Choosing a company car isn’t as simple as picking the smartest, the one that goes furthest on a single charge, or the coolest-looking car. There are many things to think about before making your choice.
So, what should you consider when moving your fleet to the electric world?
Company car tax depends on how much you earn, the cost of the car and the amount of CO2 emissions. The higher these figures, the more tax there is to pay.
For the 2020/21 tax year, all electric cars are eligible for a 0% tax rate, with this rising to 2% in the 22/23 tax year. So it makes sense to reduce your tax liability and choose an electric car for your company car. Not only is it good for the environment, but it’s good for your pocket too.
When it comes to choosing which electric company car you should go for, there’s lots to consider. Here are our picks for the best options.
Tesla Model 3
With more and more models coming to market from Tesla, each with their own benefits and unique hi-tech features, we could have included every model on this list.
The Model 3 is entry level but given that its suite of impressive features is shared with the more expensive Tesla models, we’d say that this is misleading.
Ideal for those who want to avoid range anxiety, the Model 3 has a range of 254 miles, with a dual motor version available with an increased range of 329 miles. A trip from Leeds to London should be no problem at sensible speeds.
The Tesla Model 3 achieves 0-60 in just 5.3 seconds, so while not the fastest EV to 60, it’s still very capable.
With capable speed and range, the Tesla also boasts the Autopilot drive assistance system, which is perfect for those who face mid-range commutes and business journeys regularly.
With a broad pallet of colours available, it’s easy to see how Tesla is the first choice for an electric car for many.
With striking, up to date looks, the ID.3 achieves the right blend of modern and futuristic without falling into the trap of trying to make it look like it belongs in the Blade Runner franchise.
The ID.3 continues VW’s lineage of quality and strong handling, with the engineers giving the car 50:50 weight distribution. The ID.3 also scores well in terms of range, with the smaller battery rated to achieved 260 miles and the larger 340 miles. And while you might not be worrying any Tesla drivers at the traffic lights, the ID.3 still unleashes its 229lb ft of torque with the sort of immediacy EV drivers are coming to expect, propelling you to 60 mph in around 7 seconds.
So, a decent range and competent performance, coupled with attractive looks and build quality – the VW ID.3 has definitely made its case for being included in our list.
If you were to take a quick drive around a business park today, you’d likely see a great number of BMW i3s – and for good reason! The days of Directors flexing their muscles over engine size and wood trim combinations are thankfully drawing to an end, with the realisation setting in that a smartly equipped EV can do everything the old smokers used to be so revered for.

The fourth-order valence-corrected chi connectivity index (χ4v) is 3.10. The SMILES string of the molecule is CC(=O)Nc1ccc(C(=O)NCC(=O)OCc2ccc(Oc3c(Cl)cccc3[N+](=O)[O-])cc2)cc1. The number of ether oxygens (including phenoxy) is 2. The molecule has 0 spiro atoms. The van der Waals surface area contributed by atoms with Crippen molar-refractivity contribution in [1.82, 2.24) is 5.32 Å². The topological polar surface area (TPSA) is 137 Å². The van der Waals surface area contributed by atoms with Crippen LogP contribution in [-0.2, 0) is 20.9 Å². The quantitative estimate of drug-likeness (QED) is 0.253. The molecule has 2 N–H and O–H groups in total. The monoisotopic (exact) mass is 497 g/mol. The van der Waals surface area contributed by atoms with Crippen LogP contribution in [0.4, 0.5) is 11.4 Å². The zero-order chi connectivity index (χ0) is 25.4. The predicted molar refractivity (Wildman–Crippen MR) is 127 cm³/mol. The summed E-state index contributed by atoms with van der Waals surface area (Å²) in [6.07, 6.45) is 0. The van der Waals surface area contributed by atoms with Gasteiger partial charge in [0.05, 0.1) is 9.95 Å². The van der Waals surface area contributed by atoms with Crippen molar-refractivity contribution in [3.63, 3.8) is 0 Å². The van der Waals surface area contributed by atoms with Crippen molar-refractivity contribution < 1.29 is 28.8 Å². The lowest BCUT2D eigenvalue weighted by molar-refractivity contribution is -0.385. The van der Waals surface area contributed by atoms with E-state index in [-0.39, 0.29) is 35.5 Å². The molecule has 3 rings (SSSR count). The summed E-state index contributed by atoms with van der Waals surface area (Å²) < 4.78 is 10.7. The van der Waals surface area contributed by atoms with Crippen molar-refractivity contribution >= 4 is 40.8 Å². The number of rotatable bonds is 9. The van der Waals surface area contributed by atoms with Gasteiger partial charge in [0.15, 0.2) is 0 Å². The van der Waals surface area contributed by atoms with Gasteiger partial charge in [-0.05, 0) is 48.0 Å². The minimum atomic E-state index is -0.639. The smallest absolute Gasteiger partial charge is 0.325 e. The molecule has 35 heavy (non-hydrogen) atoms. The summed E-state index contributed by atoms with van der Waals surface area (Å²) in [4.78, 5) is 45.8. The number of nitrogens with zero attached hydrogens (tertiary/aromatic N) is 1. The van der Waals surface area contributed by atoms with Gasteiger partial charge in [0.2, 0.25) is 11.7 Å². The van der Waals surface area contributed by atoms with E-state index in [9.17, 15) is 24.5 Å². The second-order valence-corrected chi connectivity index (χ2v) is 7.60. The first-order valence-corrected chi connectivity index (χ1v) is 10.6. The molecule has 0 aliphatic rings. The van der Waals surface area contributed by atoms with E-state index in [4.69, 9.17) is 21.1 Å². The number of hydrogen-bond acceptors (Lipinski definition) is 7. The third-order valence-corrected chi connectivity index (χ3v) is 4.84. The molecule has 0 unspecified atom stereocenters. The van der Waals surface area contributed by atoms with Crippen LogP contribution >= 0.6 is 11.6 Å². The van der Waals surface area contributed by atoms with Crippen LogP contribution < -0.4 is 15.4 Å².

Using the latest in materials, the automotive geniuses at BMW have developed the i3 using a Formula One grade carbon fibre construction, coupled with cutting edge styling to create the perfect city car or short distance commuter.
With the distinctive BMW grill up front, now complemented with blue accents to ensure everyone knows you have an EV, the BMW looks smart and modern.
The BMW is nimble, making it the ideal city companion. Its small stature allows for straightforward parking and manoeuvring through traffic, and its eight second 0-60 time will ensure you’re not left dawdling at the traffic lights. The interior maximises the space available creating a roomy feel, enough to make longer trips comfortable, or the time spent inevitably stuck in city traffic.
With a superb turning circle, attractive aesthetics and the build quality and construction that BMW drivers have come to expect, the i3 make a great companion for those looking to make smaller journeys and regular city drives.
Boasting iconic good looks and a can-do everything attitude, the Mini has always had a special place in the public’s hearts.
Where the Mini differs from some cars on this list, is that from a glance, it appears to look the same as its combustion engine siblings. There’s no odd, futuristic body shape, or strange filler cap placement and even the interior, while looking incredibly smart doesn’t look to have changed much.
The Mini Electric also manages to carry over the legendry Mini performance, keeping pace with the Mini Cooper achieving a 0-60 in around 7 seconds and handling well on most road types. Charging is swift, with an 80% achieved in 35 minutes on the more regularly found 50kW charging stations.
As with all EVs it’s application that needs careful consideration, with range still a challenge for those that do frequent mile munching. With that said the Mini Electric achieves a 140-mile range, which for most commuters is plenty.
So with once-controversial looks that have now reached icon status, married to sensible features and a good EV performance, the Mini Electric is ideal for those with a shorter commute.
Which electric company car would you choose?